Tuesday, April 19, 2011
It's only a thin white covering on the ground, which is rapidly disappearing in the sun, but April snow always arrives like a blustery surprise, and Sunday it was blowing horizontally more than not. Reminded me of one day in a boat off the west coast of Scotland some years ago!
Thursday, April 14, 2011
The song sparrows have just been back a week. They sit at the very top of younger spruce trees and call their distinctive, easily recognized song. Little brown birds, like all the sparrows, they have a dark brown spot on their breast that makes them immediately recognizable, along with their song.
Yesterday I saw a pair of chipping sparrows too. Even tinier 'little brown birds', these sparrows are one of the most common in residential yards, their call a clear trill that you will hear all summer long. These sparrows have a plain breast, and a small reddish-brown cap on their head, and are frequently heard squeaking from the ditch as they hunt for food.
A flicker has been calling it's long staccato series of notes, like a woodpecker that can't stop. I haven't seen it yet, but the call is clearly distinctive.
Finally, our favourite spring migrant arrived back yesterday, the bluebird. Calling from high in the ash tree, it sat in the sun and waited while I found the binoculars to identify it for sure. From underneath you just see the white and reddish breast, but seen from behind the flash of blue is clear. We hope it stays around and nests nearby.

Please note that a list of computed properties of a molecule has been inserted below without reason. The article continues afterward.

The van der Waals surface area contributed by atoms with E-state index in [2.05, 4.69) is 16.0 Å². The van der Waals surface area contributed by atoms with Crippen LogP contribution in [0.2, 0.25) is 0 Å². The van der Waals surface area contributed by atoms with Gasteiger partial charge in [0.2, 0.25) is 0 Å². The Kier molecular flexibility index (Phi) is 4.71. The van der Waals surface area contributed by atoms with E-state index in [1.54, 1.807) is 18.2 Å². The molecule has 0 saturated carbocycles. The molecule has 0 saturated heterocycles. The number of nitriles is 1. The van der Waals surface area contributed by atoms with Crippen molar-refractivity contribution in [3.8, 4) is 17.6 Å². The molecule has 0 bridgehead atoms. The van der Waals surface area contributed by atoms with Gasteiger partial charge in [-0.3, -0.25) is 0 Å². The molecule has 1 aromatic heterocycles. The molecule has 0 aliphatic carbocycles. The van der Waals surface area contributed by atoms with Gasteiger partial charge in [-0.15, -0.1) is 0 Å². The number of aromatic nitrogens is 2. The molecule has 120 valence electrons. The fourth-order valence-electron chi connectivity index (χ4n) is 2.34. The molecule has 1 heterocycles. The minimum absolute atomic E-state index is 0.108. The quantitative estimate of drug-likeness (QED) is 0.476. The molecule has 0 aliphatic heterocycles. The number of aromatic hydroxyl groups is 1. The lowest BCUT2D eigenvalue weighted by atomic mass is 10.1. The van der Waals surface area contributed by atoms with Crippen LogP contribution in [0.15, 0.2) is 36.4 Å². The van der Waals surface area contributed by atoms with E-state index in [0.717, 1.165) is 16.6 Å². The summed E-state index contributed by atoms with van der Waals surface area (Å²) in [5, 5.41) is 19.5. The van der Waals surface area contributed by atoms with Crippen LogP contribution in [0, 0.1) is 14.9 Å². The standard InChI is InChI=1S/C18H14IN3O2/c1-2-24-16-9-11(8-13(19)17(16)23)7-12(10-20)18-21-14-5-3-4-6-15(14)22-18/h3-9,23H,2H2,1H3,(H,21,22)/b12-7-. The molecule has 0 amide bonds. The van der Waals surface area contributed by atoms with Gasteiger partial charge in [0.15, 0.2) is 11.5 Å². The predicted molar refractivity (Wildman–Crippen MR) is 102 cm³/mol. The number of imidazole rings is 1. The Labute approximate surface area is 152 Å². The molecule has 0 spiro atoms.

And our favourite sounds of spring - the spring peepers and now the wood frogs are calling madly from a hidden pond across the road. They seem to start on the day the last of the ice is melting, and the song gets stronger by the day, filling the evening and night with frog music.
Sunday, April 10, 2011
Meanwhile, the early birds have been active. Turkey vultures are almost always visible soaring overhead, and with warmer tempertures will come the thermals that let them rise to be just a black dot in the sky. The other day though, they were swooping low over the yard, and landing to dine off some unfortunate road-kill.
Since the temperatures rose, the robins are everywhere, running across the ground searching for worms, and the mourning doves are starting their nest under the eaves. The male red-wings are still in a small flock, but will soon disperse to claim their nesting territory too. Goldfinch are turning bright yellow, and there is still a small flock of redpolls, a sparrow-like bird with a red patch on top of its head, staying nearby. They will leave for the boreal forest soon.
Goldfinch and redpoll on the feeder.
Spring run-off has been slow this year, bursting down the streams during the warm speall in mid-March, but then freezing in place again as temperatures dropped. Only now, nearly a month later, will we see another burst of spring flow in the creeks and river.
Male redwings in the top of a poplar.